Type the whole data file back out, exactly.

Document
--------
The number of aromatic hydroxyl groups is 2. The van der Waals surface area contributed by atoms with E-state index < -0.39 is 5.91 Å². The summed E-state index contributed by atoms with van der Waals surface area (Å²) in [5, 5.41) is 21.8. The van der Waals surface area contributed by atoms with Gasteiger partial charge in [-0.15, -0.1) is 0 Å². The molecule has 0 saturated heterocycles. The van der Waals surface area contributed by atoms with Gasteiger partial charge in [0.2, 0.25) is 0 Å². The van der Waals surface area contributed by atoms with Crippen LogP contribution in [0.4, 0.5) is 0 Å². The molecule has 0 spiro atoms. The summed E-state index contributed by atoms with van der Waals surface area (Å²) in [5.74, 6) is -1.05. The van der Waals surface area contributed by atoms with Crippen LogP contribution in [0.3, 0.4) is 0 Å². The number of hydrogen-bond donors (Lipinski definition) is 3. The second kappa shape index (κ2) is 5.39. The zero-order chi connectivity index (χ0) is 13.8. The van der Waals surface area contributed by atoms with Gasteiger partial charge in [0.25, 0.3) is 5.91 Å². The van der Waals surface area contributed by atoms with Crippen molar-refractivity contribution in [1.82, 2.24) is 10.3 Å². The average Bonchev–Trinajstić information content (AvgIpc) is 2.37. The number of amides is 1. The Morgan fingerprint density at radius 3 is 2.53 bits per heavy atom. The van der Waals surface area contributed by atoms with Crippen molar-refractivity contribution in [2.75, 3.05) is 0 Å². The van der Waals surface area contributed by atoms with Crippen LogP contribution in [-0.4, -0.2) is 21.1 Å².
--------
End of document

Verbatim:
The number of aromatic hydroxyl groups is 2. The van der Waals surface area contributed by atoms with E-state index < -0.39 is 5.91 Å². The summed E-state index contributed by atoms with van der Waals surface area (Å²) in [5, 5.41) is 21.8. The van der Waals surface area contributed by atoms with Gasteiger partial charge in [-0.15, -0.1) is 0 Å². The molecule has 0 saturated heterocycles. The van der Waals surface area contributed by atoms with Gasteiger partial charge in [0.2, 0.25) is 0 Å². The van der Waals surface area contributed by atoms with Crippen LogP contribution in [0.4, 0.5) is 0 Å². The molecule has 0 spiro atoms. The summed E-state index contributed by atoms with van der Waals surface area (Å²) in [5.74, 6) is -1.05. The van der Waals surface area contributed by atoms with Crippen LogP contribution in [0.3, 0.4) is 0 Å². The number of hydrogen-bond donors (Lipinski definition) is 3. The second kappa shape index (κ2) is 5.39. The zero-order chi connectivity index (χ0) is 13.8. The van der Waals surface area contributed by atoms with Gasteiger partial charge in [0.25, 0.3) is 5.91 Å². The van der Waals surface area contributed by atoms with Crippen molar-refractivity contribution in [1.82, 2.24) is 10.3 Å². The average Bonchev–Trinajstić information content (AvgIpc) is 2.37. The number of amides is 1. The Morgan fingerprint density at radius 3 is 2.53 bits per heavy atom. The van der Waals surface area contributed by atoms with Crippen molar-refractivity contribution in [2.75, 3.05) is 0 Å². The van der Waals surface area contributed by atoms with Crippen LogP contribution in [-0.4, -0.2) is 21.1 Å².